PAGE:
In part one of this tutorial, I showed you how to roast coffee beans without electricity.
Why would you do this instead of just drinking instant in the event of a power loss? Well, some of us really like real coffee. Instant is great, but sometimes you just need something real – especially in times of distress. And green coffee beans store exceedingly well for the long term.
If you are at all concerned about planning for a prolonged power outage, being able to go from green coffee bean to a cup of brewed coffee is a powerful thing. I know of one person who plans on doing this as a barter – not bartering the beans, but bartering brewed coffee as a means of survival.
Even if you don’t plan on being the post-apocalyptic Starbucks, a brewed cup of coffee is never too far away if you’re set up right.
So let’s start the second part of this tutorial: I’ll show you how to use a hand-powered coffee grinder and how to use a coffee siphon (my favorite off-the-grid coffee pot) to make coffee without electricity. When you pair this skill with the skill of roasting your own beans, you’ll be set for coffee.
And I don’t know about you, but being able to make a hot cup of real coffee no matter what makes me happy happy happy (H/T to the great Phil Robertson).
Grinding Coffee with a Hand Grinder
Grinding coffee with a hand grinder is pretty easy. Here are the steps:
1. Pour a cup of your roasted beans into the grinder.
2. Adjust the grind for your chosen off-the-grid coffee maker.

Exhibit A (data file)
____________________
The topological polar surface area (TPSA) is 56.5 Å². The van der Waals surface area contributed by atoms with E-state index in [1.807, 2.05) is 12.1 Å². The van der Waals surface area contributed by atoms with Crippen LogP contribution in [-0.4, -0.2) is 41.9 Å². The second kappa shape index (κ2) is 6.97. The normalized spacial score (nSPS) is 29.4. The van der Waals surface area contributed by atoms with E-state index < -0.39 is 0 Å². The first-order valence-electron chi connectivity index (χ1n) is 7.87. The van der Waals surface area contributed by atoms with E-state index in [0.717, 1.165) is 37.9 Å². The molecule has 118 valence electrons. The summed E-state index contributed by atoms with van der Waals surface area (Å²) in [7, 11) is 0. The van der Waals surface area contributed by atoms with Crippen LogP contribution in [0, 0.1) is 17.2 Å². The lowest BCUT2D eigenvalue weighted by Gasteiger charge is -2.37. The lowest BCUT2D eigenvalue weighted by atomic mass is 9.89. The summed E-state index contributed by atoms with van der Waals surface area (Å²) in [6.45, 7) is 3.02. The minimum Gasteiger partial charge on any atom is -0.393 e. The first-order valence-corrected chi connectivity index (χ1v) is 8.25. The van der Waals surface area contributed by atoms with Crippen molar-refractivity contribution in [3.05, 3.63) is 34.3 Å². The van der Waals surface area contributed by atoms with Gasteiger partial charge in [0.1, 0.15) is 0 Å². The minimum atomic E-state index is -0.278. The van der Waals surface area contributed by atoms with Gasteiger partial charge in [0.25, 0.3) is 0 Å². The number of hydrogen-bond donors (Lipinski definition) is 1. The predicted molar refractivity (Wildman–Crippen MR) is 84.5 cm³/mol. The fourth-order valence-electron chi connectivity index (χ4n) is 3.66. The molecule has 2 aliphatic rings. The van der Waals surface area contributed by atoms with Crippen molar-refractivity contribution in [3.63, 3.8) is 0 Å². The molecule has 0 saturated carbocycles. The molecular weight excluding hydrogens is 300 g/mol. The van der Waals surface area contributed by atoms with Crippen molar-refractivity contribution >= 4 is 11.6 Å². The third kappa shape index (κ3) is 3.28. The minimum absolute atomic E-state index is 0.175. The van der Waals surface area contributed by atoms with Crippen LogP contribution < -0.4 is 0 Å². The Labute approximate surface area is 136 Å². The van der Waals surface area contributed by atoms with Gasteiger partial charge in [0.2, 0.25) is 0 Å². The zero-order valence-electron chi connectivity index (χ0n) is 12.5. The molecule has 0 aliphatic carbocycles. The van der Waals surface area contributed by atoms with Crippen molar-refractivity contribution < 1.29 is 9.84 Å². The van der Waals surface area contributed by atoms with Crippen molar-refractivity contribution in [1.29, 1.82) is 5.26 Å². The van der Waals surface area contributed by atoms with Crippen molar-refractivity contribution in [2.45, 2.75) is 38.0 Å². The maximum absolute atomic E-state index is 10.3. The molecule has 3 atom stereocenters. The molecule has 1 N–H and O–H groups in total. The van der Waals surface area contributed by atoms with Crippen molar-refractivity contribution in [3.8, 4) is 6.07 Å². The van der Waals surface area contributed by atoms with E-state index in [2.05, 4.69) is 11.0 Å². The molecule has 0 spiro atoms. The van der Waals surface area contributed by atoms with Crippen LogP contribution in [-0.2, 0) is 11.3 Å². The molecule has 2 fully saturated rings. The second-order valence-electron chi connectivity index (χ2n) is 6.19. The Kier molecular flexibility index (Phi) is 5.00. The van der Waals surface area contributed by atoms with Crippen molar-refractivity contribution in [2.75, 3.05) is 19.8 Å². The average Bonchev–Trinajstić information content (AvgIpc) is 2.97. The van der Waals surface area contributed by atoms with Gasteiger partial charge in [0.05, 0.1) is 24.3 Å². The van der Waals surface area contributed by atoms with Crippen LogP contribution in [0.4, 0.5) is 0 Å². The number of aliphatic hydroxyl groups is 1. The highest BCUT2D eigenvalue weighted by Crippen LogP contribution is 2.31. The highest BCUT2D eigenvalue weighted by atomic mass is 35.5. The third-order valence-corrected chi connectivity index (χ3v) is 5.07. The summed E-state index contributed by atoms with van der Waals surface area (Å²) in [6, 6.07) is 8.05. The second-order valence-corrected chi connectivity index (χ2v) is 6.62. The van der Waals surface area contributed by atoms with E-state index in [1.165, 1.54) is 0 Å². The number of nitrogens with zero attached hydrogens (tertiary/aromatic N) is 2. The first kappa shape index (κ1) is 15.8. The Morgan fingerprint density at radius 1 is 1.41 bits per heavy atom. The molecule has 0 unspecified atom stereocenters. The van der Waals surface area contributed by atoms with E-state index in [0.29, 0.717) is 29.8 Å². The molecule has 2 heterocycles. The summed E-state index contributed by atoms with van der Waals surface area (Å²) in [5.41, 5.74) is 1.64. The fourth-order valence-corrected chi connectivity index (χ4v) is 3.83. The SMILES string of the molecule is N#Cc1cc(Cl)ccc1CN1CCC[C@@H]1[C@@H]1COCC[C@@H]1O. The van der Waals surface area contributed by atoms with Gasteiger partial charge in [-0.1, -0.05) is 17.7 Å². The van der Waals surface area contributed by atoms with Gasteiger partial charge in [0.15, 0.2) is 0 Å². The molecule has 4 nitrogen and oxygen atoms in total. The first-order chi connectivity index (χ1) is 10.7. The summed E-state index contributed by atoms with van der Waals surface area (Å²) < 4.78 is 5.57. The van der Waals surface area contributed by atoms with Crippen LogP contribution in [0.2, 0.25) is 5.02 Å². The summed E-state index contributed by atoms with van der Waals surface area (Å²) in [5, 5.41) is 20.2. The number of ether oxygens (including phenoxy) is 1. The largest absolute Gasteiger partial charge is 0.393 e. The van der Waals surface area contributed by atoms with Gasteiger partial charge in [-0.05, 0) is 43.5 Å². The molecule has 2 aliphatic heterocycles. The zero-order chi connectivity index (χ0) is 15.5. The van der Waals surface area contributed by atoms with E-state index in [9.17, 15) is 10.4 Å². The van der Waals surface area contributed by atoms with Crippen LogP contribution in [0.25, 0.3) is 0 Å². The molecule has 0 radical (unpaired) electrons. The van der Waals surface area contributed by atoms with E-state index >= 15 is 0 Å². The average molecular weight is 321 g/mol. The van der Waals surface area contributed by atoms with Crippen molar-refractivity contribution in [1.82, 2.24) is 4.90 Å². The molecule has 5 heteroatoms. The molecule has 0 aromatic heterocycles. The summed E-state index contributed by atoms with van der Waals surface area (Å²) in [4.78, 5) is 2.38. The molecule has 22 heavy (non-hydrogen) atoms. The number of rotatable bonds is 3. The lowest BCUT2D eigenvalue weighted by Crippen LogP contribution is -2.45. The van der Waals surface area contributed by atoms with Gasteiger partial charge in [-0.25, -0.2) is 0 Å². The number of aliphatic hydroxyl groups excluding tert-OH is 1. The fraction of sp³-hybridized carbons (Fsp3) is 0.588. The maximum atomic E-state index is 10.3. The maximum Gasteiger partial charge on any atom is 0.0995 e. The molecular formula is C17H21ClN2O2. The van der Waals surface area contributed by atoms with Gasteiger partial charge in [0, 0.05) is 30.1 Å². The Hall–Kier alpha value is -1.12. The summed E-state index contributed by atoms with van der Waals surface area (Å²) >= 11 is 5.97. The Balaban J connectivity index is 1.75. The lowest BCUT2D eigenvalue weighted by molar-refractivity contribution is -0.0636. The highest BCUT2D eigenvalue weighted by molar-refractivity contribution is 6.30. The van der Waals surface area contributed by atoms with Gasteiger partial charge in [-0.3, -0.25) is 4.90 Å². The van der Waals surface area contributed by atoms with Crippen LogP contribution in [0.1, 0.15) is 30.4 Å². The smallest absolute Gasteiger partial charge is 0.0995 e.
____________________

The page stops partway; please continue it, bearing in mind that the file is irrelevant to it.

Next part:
3. Grind, baby, grind!
4. If you have too much coffee, you can store it right in the same container:
What I like about this coffee grinder is:
- It’s easy to adjust the granularity of the grind – from coarse to fine.
- You can store the ground coffee in the grinder itself.
- It’s easy to turn the handle. (We’re computer nerds so we don’t have a lot of upper-body strength.)
- It’s very well made and sturdy so it will serve our needs for years to come.
Brewing Coffee Without Electricity
In a recent article I discussed 5 different non-electric coffee pots to consider. I’ve extolled the virtues of my favorite one, the coffee siphon, and I’d like to show you how to brew your coffee with one.
Here are the steps:
1. Fill the bottom half with water (we use water we collect from a nearby spring – here’s more details on how to find a spring).
2. Put the ground coffee in the top half and insert into the bottom half.
3. Place the pot on your volcano stove (or any other heat source) and set it to boil on medium-high heat. Careful not too hot so you don’t overheat and crack the glass. As it heats, the water gets siphoned into the top half where it co-mingles with the ground coffee. At the end of the process, the remaining water will come to a full boil and whoosh up into the top half. Give it a stir, and immediately remove from heat.
4. The coffee will then filter back into the bottom half. Perfect, strong — but not oily — hot coffee.
We store our coffee in a thermos, even when we make it on-the-grid at home. What’s pictured here is one I bought without checking any reviews and would not buy again. It’s made in China. But it saves electricity and keeps it hot all day, so I can pour a cup of hot coffee in the afternoon when I start dragging butt. 🙂 If I had it to do over again (and I suspect I will), I’d get this one instead.
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